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Name: Laurie
Status: educator
Grade: 9-12
Location: Outside U.S.
Country: Australia
Date: Fall 2012



Question:
It has been stated for some time that humans share 97% of their DNA with chimps. More recently there have been claims that they share up to 5% with Neanderthals.....it doesn't add up. What explanation can explain this difference?


Replies:
Laurie,

This is a good question based on inaccuracies in science reporting. When scientists say we share such a large proportion of our genes with chimpanzees, they are right - the vast majority of our genes are nearly identically duplicated in chimpanzees. One would imagine, then, that since Neanderthals were so much more closely related to humans, they would share even more genetic similarities with humans. This is 100% correct. Most estimates have humans and Neanderthals sharing well over 99% of their DNA. This and other studies suggest that Neanderthals and prehistoric humans diverged evolutionarily approximately half a million years ago.

The confusion comes from reports of research done recently on the genetics of humans of non-African descent. The question they were trying to answer was whether Neanderthals and humans had ever interbred. By fossil evidence, it is clear that Neanderthals and human ancestors coexisted at the same time, and thus researchers were interested in whether Neanderthals had contributed at all to our genetic heritage after the point of divergence some half a million years ago.

Researchers looked at the genetics of modern humans of both African and non-African descent and performed an analysis looking for what is called 'linkage disequilibrium'. This is a method by which they see how genes are distributed in a population. If the genes are not distributed in the population as expected, it is possible to infer an additional factor that may account for the unexpected distribution. Researchers who have performed the analysis have explained these results by positing that Neanderthals did indeed interbreed with non-African humans in the distant past (probably at least 50,000 years ago), and thus Neanderthal DNA contributed a small proportion to the DNA of modern humans. It is estimated from some studies that 1-5% of the DNA of modern humans of non-African descent may have come from Neanderthals.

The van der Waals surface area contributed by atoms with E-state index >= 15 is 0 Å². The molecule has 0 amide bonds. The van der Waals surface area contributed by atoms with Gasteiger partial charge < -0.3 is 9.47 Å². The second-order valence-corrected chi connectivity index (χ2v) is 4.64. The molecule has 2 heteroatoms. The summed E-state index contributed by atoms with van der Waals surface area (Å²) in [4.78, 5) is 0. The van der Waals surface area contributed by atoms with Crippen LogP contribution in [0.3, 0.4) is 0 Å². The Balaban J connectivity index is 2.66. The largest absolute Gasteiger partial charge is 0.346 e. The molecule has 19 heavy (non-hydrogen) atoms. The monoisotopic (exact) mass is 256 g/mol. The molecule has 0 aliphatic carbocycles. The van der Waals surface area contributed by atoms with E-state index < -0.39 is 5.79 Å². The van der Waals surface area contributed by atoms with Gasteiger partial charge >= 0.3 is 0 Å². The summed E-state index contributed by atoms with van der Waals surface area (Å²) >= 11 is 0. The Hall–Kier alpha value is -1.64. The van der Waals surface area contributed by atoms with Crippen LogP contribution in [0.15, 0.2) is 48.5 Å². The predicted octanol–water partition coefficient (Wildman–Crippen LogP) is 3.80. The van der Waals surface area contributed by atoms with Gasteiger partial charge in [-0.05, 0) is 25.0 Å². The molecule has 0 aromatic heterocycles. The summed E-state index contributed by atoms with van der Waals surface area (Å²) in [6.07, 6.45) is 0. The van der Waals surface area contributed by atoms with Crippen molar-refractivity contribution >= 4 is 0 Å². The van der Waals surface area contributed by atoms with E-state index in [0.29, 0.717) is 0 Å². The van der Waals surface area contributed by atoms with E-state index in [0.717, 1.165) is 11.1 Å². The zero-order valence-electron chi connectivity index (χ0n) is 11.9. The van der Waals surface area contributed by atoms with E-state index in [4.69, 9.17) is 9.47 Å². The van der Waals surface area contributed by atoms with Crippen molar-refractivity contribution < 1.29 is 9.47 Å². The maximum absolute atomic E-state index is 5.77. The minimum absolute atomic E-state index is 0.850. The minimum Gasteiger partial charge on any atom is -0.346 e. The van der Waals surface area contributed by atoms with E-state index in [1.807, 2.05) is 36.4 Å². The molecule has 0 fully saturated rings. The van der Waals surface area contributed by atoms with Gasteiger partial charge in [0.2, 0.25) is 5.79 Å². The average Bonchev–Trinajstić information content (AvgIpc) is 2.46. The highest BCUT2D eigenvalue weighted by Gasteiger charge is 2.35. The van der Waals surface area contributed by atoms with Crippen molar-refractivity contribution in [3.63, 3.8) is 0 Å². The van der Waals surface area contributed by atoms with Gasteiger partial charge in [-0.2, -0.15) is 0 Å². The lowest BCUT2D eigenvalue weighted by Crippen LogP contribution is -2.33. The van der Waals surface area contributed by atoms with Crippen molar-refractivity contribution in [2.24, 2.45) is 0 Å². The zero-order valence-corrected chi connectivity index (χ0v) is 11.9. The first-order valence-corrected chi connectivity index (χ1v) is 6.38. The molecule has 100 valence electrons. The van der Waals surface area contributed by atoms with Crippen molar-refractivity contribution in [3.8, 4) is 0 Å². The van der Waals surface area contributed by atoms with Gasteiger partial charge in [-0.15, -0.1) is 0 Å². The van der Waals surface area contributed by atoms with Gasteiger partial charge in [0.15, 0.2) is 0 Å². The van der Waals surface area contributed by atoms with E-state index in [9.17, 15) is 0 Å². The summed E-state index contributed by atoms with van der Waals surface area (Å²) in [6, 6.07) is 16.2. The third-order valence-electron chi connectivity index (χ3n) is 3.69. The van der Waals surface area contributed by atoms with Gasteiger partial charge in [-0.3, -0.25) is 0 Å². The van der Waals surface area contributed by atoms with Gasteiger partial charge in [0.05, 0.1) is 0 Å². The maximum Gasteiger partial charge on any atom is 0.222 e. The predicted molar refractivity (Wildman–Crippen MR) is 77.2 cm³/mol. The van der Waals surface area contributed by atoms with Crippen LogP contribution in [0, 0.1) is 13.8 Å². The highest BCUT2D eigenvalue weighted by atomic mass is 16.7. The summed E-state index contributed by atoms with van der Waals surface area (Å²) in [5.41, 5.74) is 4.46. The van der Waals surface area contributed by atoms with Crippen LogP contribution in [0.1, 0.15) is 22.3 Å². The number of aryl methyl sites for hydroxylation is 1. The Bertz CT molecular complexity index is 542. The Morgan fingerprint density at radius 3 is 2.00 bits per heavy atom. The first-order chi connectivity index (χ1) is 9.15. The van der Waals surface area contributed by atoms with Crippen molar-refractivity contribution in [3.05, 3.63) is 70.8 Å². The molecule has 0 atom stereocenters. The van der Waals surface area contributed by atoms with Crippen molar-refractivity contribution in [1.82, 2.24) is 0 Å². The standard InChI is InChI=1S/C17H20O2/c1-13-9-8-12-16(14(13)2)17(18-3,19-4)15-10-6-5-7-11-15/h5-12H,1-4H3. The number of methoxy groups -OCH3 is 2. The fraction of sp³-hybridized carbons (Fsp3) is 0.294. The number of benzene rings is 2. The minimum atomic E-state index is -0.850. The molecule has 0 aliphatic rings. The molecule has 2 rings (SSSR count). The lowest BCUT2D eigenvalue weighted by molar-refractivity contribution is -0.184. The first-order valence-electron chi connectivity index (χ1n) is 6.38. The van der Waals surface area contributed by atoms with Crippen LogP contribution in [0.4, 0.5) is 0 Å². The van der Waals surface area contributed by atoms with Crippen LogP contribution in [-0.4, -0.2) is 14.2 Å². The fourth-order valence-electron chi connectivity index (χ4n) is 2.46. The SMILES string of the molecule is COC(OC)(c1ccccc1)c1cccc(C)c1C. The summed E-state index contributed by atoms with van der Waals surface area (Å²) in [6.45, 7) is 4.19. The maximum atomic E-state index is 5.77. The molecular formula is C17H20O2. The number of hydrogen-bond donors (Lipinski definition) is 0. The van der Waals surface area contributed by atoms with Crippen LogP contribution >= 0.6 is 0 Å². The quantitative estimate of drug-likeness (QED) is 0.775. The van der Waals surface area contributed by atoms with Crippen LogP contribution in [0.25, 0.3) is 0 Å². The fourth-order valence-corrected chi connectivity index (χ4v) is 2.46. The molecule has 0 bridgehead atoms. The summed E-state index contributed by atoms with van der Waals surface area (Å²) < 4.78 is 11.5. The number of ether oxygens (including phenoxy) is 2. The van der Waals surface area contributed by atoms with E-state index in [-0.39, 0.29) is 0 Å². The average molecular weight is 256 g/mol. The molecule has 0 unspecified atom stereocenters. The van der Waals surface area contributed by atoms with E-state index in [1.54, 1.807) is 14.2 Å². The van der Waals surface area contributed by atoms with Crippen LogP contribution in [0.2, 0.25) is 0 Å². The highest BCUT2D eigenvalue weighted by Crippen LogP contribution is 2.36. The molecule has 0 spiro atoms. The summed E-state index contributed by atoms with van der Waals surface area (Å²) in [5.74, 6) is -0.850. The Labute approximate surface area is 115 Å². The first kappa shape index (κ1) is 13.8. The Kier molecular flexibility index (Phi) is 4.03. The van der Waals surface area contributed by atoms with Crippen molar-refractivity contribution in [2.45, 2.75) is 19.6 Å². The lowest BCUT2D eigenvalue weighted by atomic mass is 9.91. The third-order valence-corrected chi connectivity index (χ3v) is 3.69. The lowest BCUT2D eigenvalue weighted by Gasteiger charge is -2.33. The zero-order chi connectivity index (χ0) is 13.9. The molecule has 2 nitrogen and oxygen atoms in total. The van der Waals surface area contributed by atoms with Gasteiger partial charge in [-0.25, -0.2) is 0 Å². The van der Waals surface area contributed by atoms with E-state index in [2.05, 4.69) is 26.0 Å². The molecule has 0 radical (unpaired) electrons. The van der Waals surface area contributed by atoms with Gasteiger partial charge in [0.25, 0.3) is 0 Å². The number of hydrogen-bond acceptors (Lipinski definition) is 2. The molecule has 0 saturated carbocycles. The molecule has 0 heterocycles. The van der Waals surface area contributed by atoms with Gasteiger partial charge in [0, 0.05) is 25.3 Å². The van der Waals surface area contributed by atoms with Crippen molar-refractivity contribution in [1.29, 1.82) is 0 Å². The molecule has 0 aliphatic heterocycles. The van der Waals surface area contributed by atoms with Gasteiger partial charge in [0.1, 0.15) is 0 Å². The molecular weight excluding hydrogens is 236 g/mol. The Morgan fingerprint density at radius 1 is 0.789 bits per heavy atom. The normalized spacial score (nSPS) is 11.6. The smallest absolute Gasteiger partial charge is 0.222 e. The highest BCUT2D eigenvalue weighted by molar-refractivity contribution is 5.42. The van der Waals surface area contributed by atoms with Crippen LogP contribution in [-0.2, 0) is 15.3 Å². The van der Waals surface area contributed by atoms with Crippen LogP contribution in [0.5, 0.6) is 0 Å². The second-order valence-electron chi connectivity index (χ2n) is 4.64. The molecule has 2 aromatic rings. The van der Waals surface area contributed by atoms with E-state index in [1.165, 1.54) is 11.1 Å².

So, to summarize, we easily share over 99% of our DNA with Neanderthals, but in addition somewhere between 1 out of 100 and 1 out of 20 ancestors of non-African humans actually WERE Neanderthals. This is still an open area of scientific research, however, so we may learn more as further studies are done.

S. Unterman Ph.D.


I'm going to stick my neck out here and attempt an explanation. If anyone has a better explanation, I will stand corrected. I believe what this means is that 97% (or more depending on the source) of our DNA matches up with chimpanzees. A lot of our DNA matches with other organisms as well, but the parts that match may be spread out over different chromosomes. But with chimps, much of our DNA matches and lines up together on the same chromosomes in each. But there is 3% that doesn't match with them. That would be considered DNA sequence that is found only in humans (and chimps would have DNA that is only found in chimps). Of that, we share 5% with Neanderthals, but not all of us! Besides being considered a human species, there has been considerable debate as to whether Neanderthals and Homo sapiens (us) ever bred together. There are very few Neanderthal fossil specimens and the DNA that they have is degraded. The best sample to take in that case is mitochondrial DNA (found in the energy producing mitochondria which have their own DNA) and is only passed through the maternal line. It is more plentiful in each cell and therefore easier to study when there isn't a lot of sample. There didn't seem to be any crossover in the sequences studied from mitochondria. But now the nuclear DNA has been studied and some very interesting evidence has been discovered. Humans started migrating out of Africa and different groups parted and went separate ways where they continued to evolve in isolation. Somewhere along the line they seem to have mated and produced offspring because those of us that can trace our ancestry back to Europe (at least out of Africa) can show traces of some sequences that are shared with Neanderthals. But there doesn't seem to be any Neanderthal DNA sharing with those of us who trace our ancestry back to Africa. I think that is a very cool finding! And keep your eyes open, because I'm sure there will be more to follow.

vanhoeck





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